On June 26, 2014, the U.S Supreme Court unanimously upheld the decision of the U.S. Court of Appeals for the District of Columbia Circuit in Noel Canning v. NLRB, concluding that President Barack Obama’s three recess appointments to the National Labor Relations Board (NLRB)—Sharon Block, Richard Griffin, and Terence Flynn—were not valid. Accordingly, since three out of the five members were invalidly appointed, the NLRB lacked a quorum. That means Board decisions, including union-friendly rulings on social media, confidentiality rules, and off-duty employee access to the workplace, are now affected and likely invalid
In January 2012, President Obama filled three vacancies on the NLRB while the Senate was on its 20-day holiday break. Republicans objected to the president’s appointments, claiming the Senate wasn’t in recess because it was holding pro forma sessions every few days.
Why did the president unilaterally make these appointments? The U.S. Constitution provides that the Senate must consent to the president’s nominees to federal offices such as the NLRB. It also gives the president the authority to fill vacancies that “may happen” during the Senate’s recess that “shall expire at the end of the next session. ”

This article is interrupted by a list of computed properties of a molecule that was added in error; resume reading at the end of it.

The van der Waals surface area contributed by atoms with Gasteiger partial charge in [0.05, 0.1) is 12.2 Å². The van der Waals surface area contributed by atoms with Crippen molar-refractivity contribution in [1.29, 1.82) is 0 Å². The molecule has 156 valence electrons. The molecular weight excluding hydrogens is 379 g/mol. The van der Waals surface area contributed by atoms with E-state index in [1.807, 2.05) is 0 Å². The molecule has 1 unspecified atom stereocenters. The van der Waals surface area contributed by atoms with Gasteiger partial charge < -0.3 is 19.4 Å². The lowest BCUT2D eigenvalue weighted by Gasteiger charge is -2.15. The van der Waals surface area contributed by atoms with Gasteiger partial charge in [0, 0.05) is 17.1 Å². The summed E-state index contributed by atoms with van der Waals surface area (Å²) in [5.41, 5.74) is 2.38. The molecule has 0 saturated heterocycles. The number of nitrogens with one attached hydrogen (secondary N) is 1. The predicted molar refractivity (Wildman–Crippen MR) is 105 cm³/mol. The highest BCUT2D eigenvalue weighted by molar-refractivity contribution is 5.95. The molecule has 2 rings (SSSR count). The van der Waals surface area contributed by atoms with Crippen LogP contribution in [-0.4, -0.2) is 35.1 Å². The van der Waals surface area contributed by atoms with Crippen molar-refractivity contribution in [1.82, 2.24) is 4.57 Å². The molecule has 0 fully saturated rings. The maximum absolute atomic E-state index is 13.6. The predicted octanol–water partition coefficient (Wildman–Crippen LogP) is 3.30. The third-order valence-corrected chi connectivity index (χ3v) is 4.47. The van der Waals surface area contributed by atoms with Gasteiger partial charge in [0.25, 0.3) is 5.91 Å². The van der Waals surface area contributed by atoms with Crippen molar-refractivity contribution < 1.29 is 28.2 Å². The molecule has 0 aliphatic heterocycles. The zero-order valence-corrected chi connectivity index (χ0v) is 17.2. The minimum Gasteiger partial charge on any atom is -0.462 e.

The appeals court unanimously agreed that the Senate was not in recess when the president made the appointments. A majority also found that the vacancies did not “happen” during the recess, further supporting the conclusion that the appointments were unconstitutional.
The Supreme Court agreed that the president of the United States does have the right to make recess appointments when the Senate is not available. However, the Court warned that such authority was not meant to provide the president with the ability to avoid the need for Senate confirmation.
In this case, although most of its members were on vacation, the Senate, by unanimous consent, had adopted a resolution providing that it would take a series of brief recesses beginning the following day. In accordance with that resolution, the Senate held pro forma sessions every Tuesday and Friday until it returned for ordinary business on January 23.
So, technically, according to the Supreme Court, the Senate was in adjournment only for three days at a time when the appointments were made, and that wasn’t a sufficient amount of time for the president to avoid a formal Senate confirmation. Therefore, his recess appointments were not valid.
What does this ruling mean for employers? In short, it’s not clear, but it looks like the decisions the NLRB made with President Obama’s appointees are invalid. This ruling also will make a lot of work for the current NLRB. We will keep you updated with more information.